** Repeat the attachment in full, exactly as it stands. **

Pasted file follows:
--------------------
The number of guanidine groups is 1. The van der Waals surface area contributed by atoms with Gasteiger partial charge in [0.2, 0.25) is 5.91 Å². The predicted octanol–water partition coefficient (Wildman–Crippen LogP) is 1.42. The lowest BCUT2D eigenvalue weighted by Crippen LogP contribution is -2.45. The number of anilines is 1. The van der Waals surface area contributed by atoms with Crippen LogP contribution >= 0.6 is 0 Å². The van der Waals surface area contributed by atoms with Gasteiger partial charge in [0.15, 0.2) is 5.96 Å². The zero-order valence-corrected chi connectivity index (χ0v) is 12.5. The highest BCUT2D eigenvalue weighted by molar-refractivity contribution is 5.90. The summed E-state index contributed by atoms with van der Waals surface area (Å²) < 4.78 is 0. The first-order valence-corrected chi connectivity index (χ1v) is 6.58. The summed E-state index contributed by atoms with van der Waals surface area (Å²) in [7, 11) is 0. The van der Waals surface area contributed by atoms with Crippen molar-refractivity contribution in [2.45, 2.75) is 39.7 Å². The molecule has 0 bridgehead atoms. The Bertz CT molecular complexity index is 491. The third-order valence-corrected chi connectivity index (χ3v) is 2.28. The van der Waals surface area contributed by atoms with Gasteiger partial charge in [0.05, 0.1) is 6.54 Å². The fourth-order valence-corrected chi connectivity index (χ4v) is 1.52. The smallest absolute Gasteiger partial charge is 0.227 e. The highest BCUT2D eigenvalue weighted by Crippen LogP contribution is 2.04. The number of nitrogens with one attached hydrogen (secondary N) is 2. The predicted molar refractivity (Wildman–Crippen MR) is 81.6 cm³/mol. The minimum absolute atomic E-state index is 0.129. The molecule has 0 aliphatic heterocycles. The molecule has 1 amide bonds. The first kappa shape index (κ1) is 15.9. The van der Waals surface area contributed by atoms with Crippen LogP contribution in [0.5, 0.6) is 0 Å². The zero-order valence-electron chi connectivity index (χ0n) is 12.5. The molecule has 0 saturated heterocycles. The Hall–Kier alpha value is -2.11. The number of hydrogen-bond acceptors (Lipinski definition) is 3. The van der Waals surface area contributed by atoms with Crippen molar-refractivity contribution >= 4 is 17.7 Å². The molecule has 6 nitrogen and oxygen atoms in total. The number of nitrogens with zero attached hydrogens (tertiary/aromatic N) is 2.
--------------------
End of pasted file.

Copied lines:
The number of guanidine groups is 1. The van der Waals surface area contributed by atoms with Gasteiger partial charge in [0.2, 0.25) is 5.91 Å². The predicted octanol–water partition coefficient (Wildman–Crippen LogP) is 1.42. The lowest BCUT2D eigenvalue weighted by Crippen LogP contribution is -2.45. The number of anilines is 1. The van der Waals surface area contributed by atoms with Crippen LogP contribution >= 0.6 is 0 Å². The van der Waals surface area contributed by atoms with Gasteiger partial charge in [0.15, 0.2) is 5.96 Å². The zero-order valence-corrected chi connectivity index (χ0v) is 12.5. The highest BCUT2D eigenvalue weighted by molar-refractivity contribution is 5.90. The summed E-state index contributed by atoms with van der Waals surface area (Å²) < 4.78 is 0. The first-order valence-corrected chi connectivity index (χ1v) is 6.58. The summed E-state index contributed by atoms with van der Waals surface area (Å²) in [7, 11) is 0. The van der Waals surface area contributed by atoms with Crippen molar-refractivity contribution in [2.45, 2.75) is 39.7 Å². The molecule has 0 bridgehead atoms. The Bertz CT molecular complexity index is 491. The third-order valence-corrected chi connectivity index (χ3v) is 2.28. The van der Waals surface area contributed by atoms with Gasteiger partial charge in [0.05, 0.1) is 6.54 Å². The fourth-order valence-corrected chi connectivity index (χ4v) is 1.52. The smallest absolute Gasteiger partial charge is 0.227 e. The highest BCUT2D eigenvalue weighted by Crippen LogP contribution is 2.04. The number of nitrogens with one attached hydrogen (secondary N) is 2. The predicted molar refractivity (Wildman–Crippen MR) is 81.6 cm³/mol. The minimum absolute atomic E-state index is 0.129. The molecule has 0 aliphatic heterocycles. The molecule has 1 amide bonds. The first kappa shape index (κ1) is 15.9. The van der Waals surface area contributed by atoms with Crippen LogP contribution in [0.5, 0.6) is 0 Å². The zero-order valence-electron chi connectivity index (χ0n) is 12.5. The molecule has 0 saturated heterocycles. The Hall–Kier alpha value is -2.11. The number of hydrogen-bond acceptors (Lipinski definition) is 3. The van der Waals surface area contributed by atoms with Crippen molar-refractivity contribution >= 4 is 17.7 Å². The molecule has 6 nitrogen and oxygen atoms in total. The number of nitrogens with zero attached hydrogens (tertiary/aromatic N) is 2.